Morgenthau and Iraq

March 6, 2007

Did anyone else think of Iraq when reading about Morgenthau’s theory of a “coherent system of irrationality” (a wonderful oxymoron, I thought).

He was using the US war in Indochina as his example, but you can’t escape the parallels with the US experience in Iraq: “the imposition upon the empirical world of a simplistic and a priori picture of the world derived from folklore and ideological assumption … the refusal to correct this picture of the world in the light of experience; the persistence in a foreign policy derived from the misperception of reality and the use of intelligence for the purpose not of adapting policy to reality but of reinterpreting reality to fit policy; the egotism of the policy makers widening the gap between perception and policy, on the one hand, and reality, on the other; finally, the urge to close the gap at least subjectively by action, any kind of action, that creates the illusion of mastery over a recalcitrant reality.”

It really works when when you think back on the poor planning and execution of the war in Iraq, the creative use of WMD intelligence and the role of personalities such as Rumsfeld…

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4 Responses to “Morgenthau and Iraq”

  1. G. Daniel Says:

    The comment sounds alarmingly right for Iraq. However today like yesterday it would be wrong to take the leaders, and their cohort of advisor, for idiots.

    Any decision-making is a process of perception and interpretation. Things might be better if we were gods, seeing and hearing it all. We are only humans and sciences and theories are the best tool we came up with so far to interpret what we perceived of the world. The question for the Bush administration, and the problem of realism, is how do you make sure that you do not mistake interpretation of reality with reality itself?
    Realism has this annoying tendency to be presented as “the world as it is, with its brutality laid bare”. But every theoretical system is a more or less homogeneous assemblage of narratives on reality. The problem arise when one forget that the narratives are not reality itself. This opens wide the door for misinterpretation. By claiming such close proximity to reality realism is the porter of misinterpretation hotel. Let’s hope that the Bush’s administration will check itself out soon.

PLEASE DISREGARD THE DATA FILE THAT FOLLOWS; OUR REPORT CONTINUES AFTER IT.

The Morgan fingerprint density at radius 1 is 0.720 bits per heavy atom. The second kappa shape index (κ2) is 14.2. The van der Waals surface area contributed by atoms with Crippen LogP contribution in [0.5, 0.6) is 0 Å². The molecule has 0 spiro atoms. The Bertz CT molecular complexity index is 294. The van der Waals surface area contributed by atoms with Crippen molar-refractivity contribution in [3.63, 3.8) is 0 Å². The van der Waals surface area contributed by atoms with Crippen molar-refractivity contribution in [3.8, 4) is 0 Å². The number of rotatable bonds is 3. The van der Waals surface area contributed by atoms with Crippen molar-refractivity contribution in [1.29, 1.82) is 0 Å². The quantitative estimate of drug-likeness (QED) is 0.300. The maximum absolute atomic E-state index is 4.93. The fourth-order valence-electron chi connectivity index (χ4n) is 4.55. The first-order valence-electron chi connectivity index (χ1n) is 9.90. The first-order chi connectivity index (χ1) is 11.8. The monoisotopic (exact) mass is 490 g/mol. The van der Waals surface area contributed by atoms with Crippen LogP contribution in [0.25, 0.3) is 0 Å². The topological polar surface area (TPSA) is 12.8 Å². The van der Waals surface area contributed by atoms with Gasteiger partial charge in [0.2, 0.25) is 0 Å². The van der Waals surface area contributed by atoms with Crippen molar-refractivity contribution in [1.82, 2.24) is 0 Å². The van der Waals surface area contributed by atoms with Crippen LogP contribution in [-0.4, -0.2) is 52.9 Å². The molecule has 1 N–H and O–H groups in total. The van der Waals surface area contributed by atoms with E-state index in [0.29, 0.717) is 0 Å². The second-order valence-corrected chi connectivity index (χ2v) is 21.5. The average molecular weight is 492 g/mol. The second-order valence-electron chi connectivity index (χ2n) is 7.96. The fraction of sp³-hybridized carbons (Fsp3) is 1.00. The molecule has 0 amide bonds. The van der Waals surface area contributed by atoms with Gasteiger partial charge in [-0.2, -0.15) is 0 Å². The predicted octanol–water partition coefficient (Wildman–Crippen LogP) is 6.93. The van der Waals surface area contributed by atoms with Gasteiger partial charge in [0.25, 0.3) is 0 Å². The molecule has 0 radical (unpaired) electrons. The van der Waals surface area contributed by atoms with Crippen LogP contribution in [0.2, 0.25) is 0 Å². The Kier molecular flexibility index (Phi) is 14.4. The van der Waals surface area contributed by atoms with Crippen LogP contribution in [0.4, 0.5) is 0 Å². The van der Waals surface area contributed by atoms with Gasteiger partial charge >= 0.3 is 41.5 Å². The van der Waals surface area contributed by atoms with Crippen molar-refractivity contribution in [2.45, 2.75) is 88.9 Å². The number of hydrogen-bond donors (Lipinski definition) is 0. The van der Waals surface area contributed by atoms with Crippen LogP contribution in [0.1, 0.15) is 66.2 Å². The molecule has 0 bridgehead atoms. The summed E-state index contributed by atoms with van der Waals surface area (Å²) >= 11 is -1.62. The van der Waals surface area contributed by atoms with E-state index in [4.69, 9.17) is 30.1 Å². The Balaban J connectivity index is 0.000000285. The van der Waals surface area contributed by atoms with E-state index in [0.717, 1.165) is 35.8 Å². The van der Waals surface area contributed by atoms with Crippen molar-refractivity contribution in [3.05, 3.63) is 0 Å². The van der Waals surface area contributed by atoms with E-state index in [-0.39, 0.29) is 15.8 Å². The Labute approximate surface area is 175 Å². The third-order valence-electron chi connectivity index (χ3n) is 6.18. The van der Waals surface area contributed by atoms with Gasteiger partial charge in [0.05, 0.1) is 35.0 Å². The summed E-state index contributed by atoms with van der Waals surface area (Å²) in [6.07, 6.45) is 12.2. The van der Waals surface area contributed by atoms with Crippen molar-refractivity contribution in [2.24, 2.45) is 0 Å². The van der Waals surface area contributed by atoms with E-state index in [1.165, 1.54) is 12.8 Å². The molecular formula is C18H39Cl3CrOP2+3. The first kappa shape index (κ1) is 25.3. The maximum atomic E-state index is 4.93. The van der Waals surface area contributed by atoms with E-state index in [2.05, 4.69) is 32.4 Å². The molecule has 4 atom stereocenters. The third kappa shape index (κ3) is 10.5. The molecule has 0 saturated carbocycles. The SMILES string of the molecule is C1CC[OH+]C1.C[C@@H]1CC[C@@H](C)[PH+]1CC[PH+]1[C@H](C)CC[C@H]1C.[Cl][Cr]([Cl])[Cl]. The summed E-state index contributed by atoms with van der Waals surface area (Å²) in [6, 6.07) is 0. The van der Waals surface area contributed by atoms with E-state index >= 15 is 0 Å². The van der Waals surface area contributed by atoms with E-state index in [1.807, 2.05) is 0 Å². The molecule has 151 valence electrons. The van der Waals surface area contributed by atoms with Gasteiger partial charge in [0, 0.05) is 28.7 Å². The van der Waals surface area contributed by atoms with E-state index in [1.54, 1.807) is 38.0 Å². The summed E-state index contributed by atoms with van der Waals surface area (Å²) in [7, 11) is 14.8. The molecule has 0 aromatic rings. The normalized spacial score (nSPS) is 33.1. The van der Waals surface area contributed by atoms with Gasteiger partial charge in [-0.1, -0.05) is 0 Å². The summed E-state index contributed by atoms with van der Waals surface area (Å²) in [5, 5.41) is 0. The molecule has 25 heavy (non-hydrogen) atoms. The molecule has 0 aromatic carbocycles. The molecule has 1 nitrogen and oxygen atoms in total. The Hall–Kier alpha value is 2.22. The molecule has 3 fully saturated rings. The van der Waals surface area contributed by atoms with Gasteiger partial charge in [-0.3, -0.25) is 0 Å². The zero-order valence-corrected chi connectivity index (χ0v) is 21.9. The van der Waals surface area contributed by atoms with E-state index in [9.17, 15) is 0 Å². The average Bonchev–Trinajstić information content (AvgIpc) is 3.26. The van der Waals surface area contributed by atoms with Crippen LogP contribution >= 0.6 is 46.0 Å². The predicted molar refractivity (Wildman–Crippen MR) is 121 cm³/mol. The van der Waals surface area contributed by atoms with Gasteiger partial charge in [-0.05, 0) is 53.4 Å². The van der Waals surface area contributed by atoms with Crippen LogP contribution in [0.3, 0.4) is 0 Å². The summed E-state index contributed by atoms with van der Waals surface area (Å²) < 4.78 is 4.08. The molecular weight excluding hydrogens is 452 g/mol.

But at the end of the day my cynical side cannot help think that their policies are guided by a convenient confluence of his group/tribe(s) financial interest and a belief in the notion of Pax-America. And the two are mutually reinforcing each other. Another example of how your personal experience/agenda can influence your theoretical preferences.


  2. Philip, thank you for your reminder. Then the coherent system can help us understand “the rationality of the irrationality.” “Irrational” action or behavior is not really as irrational as it may seem. I think realist theories were formed in a time when social scientists were too confident in getting to the (single) truth of the world. But as the world is too complicated and many of the social scientists’ projects have failed to provide a perfect account of our world, we have to admit the difficulties to formulate a flawless theory in social sciences. The exception may be economic theories explaining and predicting market behavior.

    Thought I can’t provide a professional analysis, I do want to claim that states such as Cuba, N.Korea, and Iran and their leaders are never irrational. There is only miscalculation – partly because of misperception – in world politics but no “irrational” actors that we cannot understand their behavior and actions.

    Daniel, I agree that narratives are not reality itself. “Truths but not truth” – I forgot who said this… [Frankie]

  3. wooi yee Says:

    In the movie “Fog of the War”, Mr. McNamara said “We only see what we believe.” I think in many cases, ideology and moral principles did make politician become a blind man. They can’t make rational judgement out of it. That’s why Morgenthau stresses that moral is irrelevant to states/statesmen.


  4. Thank you, Wooiyee. You encourage me to read Morgenthau’s principles again.

    My interpretation of Morgenthau is that he does not say that moral is “irrelevant” to states/statesmen.

    For Morgenthau, prudence is more important. In his words, prudence is “the supreme virtue in politics.” In fact, “[b]oth individual and state must judge political action by universal moral principles.” But in case the defence of such principles is considered to deter a national “successful political action,” the principles can be abandoned.

    More importantly, Morgenthau also says that “successful political action” should be justified by the moral principle of national survival. Put simply, for a nation, the most important thing is to survive. This is the most critical principle among the moral principles that should be considered by a nation.


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